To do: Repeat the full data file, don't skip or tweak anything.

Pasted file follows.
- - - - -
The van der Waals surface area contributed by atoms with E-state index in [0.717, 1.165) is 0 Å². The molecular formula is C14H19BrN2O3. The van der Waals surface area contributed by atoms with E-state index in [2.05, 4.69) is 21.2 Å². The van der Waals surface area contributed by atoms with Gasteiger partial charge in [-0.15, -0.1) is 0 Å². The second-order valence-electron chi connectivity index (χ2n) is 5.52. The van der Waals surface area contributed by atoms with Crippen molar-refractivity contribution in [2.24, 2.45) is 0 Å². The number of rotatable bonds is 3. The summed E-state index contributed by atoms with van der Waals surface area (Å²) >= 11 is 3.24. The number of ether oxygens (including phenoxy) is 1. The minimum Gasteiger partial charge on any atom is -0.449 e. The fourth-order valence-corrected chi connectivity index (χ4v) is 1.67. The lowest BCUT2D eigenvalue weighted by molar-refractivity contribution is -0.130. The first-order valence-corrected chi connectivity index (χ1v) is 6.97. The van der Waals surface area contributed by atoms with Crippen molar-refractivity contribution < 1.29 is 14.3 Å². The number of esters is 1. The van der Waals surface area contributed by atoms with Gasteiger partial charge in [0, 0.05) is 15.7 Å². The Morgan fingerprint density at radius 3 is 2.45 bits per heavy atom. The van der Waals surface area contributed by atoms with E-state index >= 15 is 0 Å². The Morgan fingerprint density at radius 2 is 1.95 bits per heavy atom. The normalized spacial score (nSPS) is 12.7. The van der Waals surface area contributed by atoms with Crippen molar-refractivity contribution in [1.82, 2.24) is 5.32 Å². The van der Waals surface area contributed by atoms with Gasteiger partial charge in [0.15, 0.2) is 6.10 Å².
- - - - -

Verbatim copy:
The van der Waals surface area contributed by atoms with E-state index in [0.717, 1.165) is 0 Å². The molecular formula is C14H19BrN2O3. The van der Waals surface area contributed by atoms with E-state index in [2.05, 4.69) is 21.2 Å². The van der Waals surface area contributed by atoms with Gasteiger partial charge in [-0.15, -0.1) is 0 Å². The second-order valence-electron chi connectivity index (χ2n) is 5.52. The van der Waals surface area contributed by atoms with Crippen molar-refractivity contribution in [2.24, 2.45) is 0 Å². The number of rotatable bonds is 3. The summed E-state index contributed by atoms with van der Waals surface area (Å²) >= 11 is 3.24. The number of ether oxygens (including phenoxy) is 1. The minimum Gasteiger partial charge on any atom is -0.449 e. The fourth-order valence-corrected chi connectivity index (χ4v) is 1.67. The lowest BCUT2D eigenvalue weighted by molar-refractivity contribution is -0.130. The first-order valence-corrected chi connectivity index (χ1v) is 6.97. The van der Waals surface area contributed by atoms with Crippen molar-refractivity contribution < 1.29 is 14.3 Å². The number of esters is 1. The van der Waals surface area contributed by atoms with Gasteiger partial charge in [0, 0.05) is 15.7 Å². The Morgan fingerprint density at radius 3 is 2.45 bits per heavy atom. The van der Waals surface area contributed by atoms with E-state index >= 15 is 0 Å². The Morgan fingerprint density at radius 2 is 1.95 bits per heavy atom. The normalized spacial score (nSPS) is 12.7. The van der Waals surface area contributed by atoms with Crippen molar-refractivity contribution in [1.82, 2.24) is 5.32 Å². The van der Waals surface area contributed by atoms with Gasteiger partial charge in [0.15, 0.2) is 6.10 Å².